What is the proper way to bleed a hot water radiator system?
I just can not get rid of this loud thunk that occurs approx.10-15 seconds
after circulator pump turns on.
Thank You in advance for your help.
I did not have this problem last year. Just a thought about the air. This
is the closest radiator to the boiler. I can stand next to the radiator and
hear the loud thud, if I wait for next heating cycle and stand next to pipes
in basement below the radiator I also hear it there. If the system is bleed
completely should I hear gurgle then flow, a couple of seconds later gurgle
then flow or should I hear nothing??
It is a 1920's home, the rubbing is possible.
I bleed the radiators several time the thud could possibly be a big air
bubble burping.... How could I make sure all the air is out? If the bleeding
well from there you would have to force water through
and purge it down by the boiler on the return manifold.
you use either a pump or a bolier feeder set to the "fast fill" position.
You can prob get it all with the bleeders though as long as you
are getting circulation.
There is no such fitting at the boiler to bleed it from. The fill is
controlled by a Watts Series 1156 valve. I can open this auto-fill valve to
allow water in system but with it goes a pressure increase, the system is
running at 14psi ( the correct pressure to run is 1 lb/1 ft of rise from the
gauge --correct?)( It is 14-14 .5 ft from the gauge to the top of the second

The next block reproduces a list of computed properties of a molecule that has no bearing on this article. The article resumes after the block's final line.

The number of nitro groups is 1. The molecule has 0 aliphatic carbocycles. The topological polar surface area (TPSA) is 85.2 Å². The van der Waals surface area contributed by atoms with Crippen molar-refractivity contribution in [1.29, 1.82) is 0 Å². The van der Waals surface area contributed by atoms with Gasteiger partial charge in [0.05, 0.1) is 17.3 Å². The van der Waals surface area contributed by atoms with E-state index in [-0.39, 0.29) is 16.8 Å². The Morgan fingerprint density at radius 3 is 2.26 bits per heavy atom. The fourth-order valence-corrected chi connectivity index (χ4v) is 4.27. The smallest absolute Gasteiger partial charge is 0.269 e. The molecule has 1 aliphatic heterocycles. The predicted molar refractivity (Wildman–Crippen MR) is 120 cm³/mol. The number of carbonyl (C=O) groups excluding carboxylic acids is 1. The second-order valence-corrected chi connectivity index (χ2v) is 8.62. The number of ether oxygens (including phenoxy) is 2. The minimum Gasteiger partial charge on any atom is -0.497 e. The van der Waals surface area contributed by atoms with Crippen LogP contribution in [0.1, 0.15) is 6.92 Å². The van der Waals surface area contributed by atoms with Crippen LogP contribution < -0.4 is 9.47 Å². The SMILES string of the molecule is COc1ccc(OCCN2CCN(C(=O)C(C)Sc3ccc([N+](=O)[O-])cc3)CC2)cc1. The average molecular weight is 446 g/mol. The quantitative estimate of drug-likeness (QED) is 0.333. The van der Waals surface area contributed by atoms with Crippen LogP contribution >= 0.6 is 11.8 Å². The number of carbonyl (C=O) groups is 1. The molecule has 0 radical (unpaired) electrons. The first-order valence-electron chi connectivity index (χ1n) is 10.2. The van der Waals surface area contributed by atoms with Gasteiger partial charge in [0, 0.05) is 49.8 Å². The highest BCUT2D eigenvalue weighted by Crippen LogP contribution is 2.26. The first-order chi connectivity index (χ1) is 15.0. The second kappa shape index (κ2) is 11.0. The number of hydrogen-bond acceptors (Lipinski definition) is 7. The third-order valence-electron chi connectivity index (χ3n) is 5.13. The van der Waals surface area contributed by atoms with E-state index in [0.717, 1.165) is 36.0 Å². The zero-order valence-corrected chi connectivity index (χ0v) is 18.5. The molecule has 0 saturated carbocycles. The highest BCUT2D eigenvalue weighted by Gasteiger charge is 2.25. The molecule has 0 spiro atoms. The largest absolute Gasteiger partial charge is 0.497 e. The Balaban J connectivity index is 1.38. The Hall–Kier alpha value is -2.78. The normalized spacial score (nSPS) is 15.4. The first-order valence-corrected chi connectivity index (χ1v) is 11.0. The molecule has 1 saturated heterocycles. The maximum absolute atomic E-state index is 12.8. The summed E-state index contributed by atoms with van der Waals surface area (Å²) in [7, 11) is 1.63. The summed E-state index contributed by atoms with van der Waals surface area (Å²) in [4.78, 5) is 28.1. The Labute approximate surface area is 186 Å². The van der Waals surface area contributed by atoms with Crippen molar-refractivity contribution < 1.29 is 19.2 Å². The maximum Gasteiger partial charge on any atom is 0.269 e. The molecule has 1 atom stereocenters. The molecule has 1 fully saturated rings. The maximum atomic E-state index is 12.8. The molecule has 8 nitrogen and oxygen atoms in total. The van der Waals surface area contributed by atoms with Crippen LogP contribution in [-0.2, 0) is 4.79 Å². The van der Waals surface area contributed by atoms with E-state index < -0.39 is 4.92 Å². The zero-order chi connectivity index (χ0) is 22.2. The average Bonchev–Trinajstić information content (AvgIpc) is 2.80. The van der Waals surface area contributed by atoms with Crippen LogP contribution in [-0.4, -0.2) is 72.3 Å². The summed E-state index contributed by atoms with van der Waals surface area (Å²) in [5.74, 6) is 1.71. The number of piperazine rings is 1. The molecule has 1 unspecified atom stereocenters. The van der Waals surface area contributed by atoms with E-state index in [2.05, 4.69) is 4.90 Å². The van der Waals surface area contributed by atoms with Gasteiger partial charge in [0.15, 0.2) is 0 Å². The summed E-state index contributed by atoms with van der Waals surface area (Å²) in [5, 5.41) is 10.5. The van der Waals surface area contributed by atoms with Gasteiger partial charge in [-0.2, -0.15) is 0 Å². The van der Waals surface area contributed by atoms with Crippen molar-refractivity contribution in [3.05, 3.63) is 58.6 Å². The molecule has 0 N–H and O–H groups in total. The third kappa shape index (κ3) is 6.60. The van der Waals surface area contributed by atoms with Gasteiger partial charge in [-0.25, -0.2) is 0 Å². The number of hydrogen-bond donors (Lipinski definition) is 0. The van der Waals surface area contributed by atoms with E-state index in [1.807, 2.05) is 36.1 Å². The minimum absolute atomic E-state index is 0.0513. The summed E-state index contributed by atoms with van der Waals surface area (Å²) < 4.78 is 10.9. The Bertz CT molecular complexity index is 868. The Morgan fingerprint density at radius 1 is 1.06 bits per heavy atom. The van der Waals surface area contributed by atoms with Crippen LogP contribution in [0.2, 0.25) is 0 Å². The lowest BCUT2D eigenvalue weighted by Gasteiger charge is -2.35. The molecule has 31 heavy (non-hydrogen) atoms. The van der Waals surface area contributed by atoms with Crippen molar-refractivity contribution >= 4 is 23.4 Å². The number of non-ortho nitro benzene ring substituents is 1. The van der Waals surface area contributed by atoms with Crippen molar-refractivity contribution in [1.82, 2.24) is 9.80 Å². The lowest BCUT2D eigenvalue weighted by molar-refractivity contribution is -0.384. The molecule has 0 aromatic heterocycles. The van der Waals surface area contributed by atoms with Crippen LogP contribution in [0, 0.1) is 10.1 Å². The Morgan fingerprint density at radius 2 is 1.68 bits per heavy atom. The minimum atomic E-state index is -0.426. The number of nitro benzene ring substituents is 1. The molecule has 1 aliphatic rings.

floor radiator) There are no automatic vents installed in the system. What
are your thoughts on expansion tanks: steel tank vs a bladder tank?
14 psi is prob just perfect. I like to jack em up to 18-20 after I service
You will need to install a shutoff valve along with a purge on the return.
is just a tee you thread a boiler drain into.) The water goes out through
and tries to come back through return. You have shut the valve though so it
Instead the water goes out the purge you installed. Attach a hose to it and
run it outside.
Put the boiler feeder into the auto-fill position and water and air will
come out the hose.
You need to keep a close eye on the boiler pressure guage. Try to keep it
right at 20 psi.
If the pressure drops too low then close the boiler drain the hose is
connected too a little.
this will allow the boiler feeder to catch up and bring pressure back up.
When the pressure
starts to build too high (30-35 psi and relief valve blows and makes mess)
you just open
the hose a little to let more water/pressure out. You will find a point
where the pressure will
stay pretty even. Let that go for like 20-30 min. You will hear any air.
Otherwise just bleed the air out of each rad one at a time. Personally I
think you will
get the job done fine this way. I usually go around and do that anyway even
if I bleed
it with purge valve.
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